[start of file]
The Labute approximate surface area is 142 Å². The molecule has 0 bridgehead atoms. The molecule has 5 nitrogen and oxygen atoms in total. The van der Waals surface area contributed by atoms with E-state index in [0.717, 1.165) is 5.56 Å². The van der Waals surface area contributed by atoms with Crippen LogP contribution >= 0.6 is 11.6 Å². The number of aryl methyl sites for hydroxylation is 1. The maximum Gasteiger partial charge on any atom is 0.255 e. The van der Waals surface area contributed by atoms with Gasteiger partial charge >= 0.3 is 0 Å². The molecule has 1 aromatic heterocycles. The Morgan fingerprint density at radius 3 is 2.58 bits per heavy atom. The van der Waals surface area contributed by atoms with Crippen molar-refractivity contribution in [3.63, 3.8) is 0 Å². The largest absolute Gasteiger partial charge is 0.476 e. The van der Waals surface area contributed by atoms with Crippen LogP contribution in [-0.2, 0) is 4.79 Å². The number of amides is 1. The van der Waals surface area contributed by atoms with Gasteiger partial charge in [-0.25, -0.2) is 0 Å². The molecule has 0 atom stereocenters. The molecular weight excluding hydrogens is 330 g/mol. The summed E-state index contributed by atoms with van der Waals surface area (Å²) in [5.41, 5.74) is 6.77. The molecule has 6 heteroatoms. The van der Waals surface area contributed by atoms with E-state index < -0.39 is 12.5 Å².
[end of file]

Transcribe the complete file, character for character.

The Labute approximate surface area is 142 Å². The molecule has 0 bridgehead atoms. The molecule has 5 nitrogen and oxygen atoms in total. The van der Waals surface area contributed by atoms with E-state index in [0.717, 1.165) is 5.56 Å². The van der Waals surface area contributed by atoms with Crippen LogP contribution >= 0.6 is 11.6 Å². The number of aryl methyl sites for hydroxylation is 1. The maximum Gasteiger partial charge on any atom is 0.255 e. The van der Waals surface area contributed by atoms with Gasteiger partial charge >= 0.3 is 0 Å². The molecule has 1 aromatic heterocycles. The Morgan fingerprint density at radius 3 is 2.58 bits per heavy atom. The van der Waals surface area contributed by atoms with Crippen molar-refractivity contribution in [3.63, 3.8) is 0 Å². The largest absolute Gasteiger partial charge is 0.476 e. The van der Waals surface area contributed by atoms with Crippen LogP contribution in [-0.2, 0) is 4.79 Å². The number of amides is 1. The van der Waals surface area contributed by atoms with Gasteiger partial charge in [-0.25, -0.2) is 0 Å². The molecule has 0 atom stereocenters. The molecular weight excluding hydrogens is 330 g/mol. The summed E-state index contributed by atoms with van der Waals surface area (Å²) in [5.41, 5.74) is 6.77. The molecule has 6 heteroatoms. The van der Waals surface area contributed by atoms with E-state index < -0.39 is 12.5 Å².